• LOMAD : The Pakistan Army’s Low-to-Medium Air Defence System, abbreviated as LOMAD, appears to be composed of the LY-80 and its possible enhanced version, the LY-80EV surface-to-air missiles. The LY-80 was integrated into service in 2017, offering a reported engagement reach of 40 kilometres. Details about the LY-80EV are more obscure, but it is speculated to be the upgraded version of the HQ-16 system, which was unveiled in 2016 and is believed to have an extended range capability of up to 70 kilometres.

The LY-80 missile system operates using a semi-active radar-homing (SARH) guidance method, which means it relies on a ground-based radar to illuminate the target until the missile makes contact. The guidance system specifics for the LY-80EV remain uncertain, including whether it adopts an active radar-homing (ARH) mechanism akin to the HQ-9/P, although this is within the realm of possibility.

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The Pakistan Army’s High-to-Medium Air Defence System (HIMADS) features the long-range surface-to-air missile known as HQ-9/P. This system, which became operational in 2021, boasts a maximum engagement distance of 125 kilometres and is reported by the Army to be capable of intercepting both aircraft and cruise missiles

In terms of detection and tracking capabilities, the LY-80 and possibly the LY-80EV utilise the IBIS-150 radar, which is an S-band passive electronically-scanned array (PESA) with a detection range of up to 150 kilometres. Additionally, they are supported by fire control radars operating in the L-band, each capable of tracking targets up to 85 kilometres away.

Guiding Missiles: Semi-Active vs. Active Radar: Semi-active radar-homing requires a ground radar to guide the missile, while active radar-homing means the missile has its own radar to find and track the target independently.

Radar Brands and Range: The IBIS-150, a powerful radar brand, scans vast skies for threats up to 150 kilometres away. Meanwhile, specialised brand radars precisely target and guide missiles to hit objects within 85 kilometres.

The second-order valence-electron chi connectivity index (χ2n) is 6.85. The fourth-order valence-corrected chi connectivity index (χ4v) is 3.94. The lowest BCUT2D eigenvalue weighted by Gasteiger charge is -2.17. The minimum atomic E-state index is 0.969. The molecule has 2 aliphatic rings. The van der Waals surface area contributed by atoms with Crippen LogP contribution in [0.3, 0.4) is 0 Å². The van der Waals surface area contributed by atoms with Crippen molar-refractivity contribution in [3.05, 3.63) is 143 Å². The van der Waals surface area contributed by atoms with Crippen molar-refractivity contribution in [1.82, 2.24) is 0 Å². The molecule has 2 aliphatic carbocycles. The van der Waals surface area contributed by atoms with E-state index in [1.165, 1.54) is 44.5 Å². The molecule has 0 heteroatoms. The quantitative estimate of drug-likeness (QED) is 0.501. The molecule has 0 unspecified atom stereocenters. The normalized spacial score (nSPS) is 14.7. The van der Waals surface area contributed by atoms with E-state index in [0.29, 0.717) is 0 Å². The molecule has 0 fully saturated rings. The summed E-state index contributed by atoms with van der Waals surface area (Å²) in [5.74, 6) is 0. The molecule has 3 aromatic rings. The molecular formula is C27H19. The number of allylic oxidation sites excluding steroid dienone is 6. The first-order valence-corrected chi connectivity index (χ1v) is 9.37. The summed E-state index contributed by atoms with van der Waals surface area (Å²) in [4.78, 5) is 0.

• ESHORAD : The Extended Short-Range Air Defence System, abbreviated as ESHORAD, is believed to include the FM-90 missile system, capable of engaging targets up to 15 kilometres away. The FM-90 employs a command guidance approach and is mainly intended to counter low-altitude threats such as aircraft, unmanned aerial vehicles (drones), and possibly incoming missiles or munitions.

Command Guidance Simplified:With command guidance, the missile is directed by ground controllers who send it signals to steer towards the target, rather than the missile seeking the target on its own.

  • SHORAD : The Pakistan Army’s Short-Range Air Defence System (SHORAD) is presumed to encompass the ANZA-Mk2. This man-portable air defence system (MANPADS) utilises infrared (IR) technology to lock onto and track targets, with an effective range reaching 5 kilometres. Additionally, the military might deploy the Saab RBS-70 NG, which is a laser-guided surface-to-air missile system capable of engaging targets up to 9 kilometres away.

For its short-range air defence requirements, the Army employs a variety of systems including the vintage RBS-70 with a reach of 9 kilometres, the FN-6 and FN-16 each extending up to 6 kilometres, and the ANZA-3 and ANZA-2, both with a range of 5 kilometres.

ESHORAD, is believed to include the FM-90 missile system, capable of engaging targets up to 15 kilometres away. The FM-90 employs a command guidance approach and is mainly intended to counter low-altitude threats such as aircraft, unmanned aerial vehicles (drones), and possibly incoming missiles or munitions.

Infrared (IR) technology : detects heat to track and home in on targets, such as the heat from an aircraft’s engines.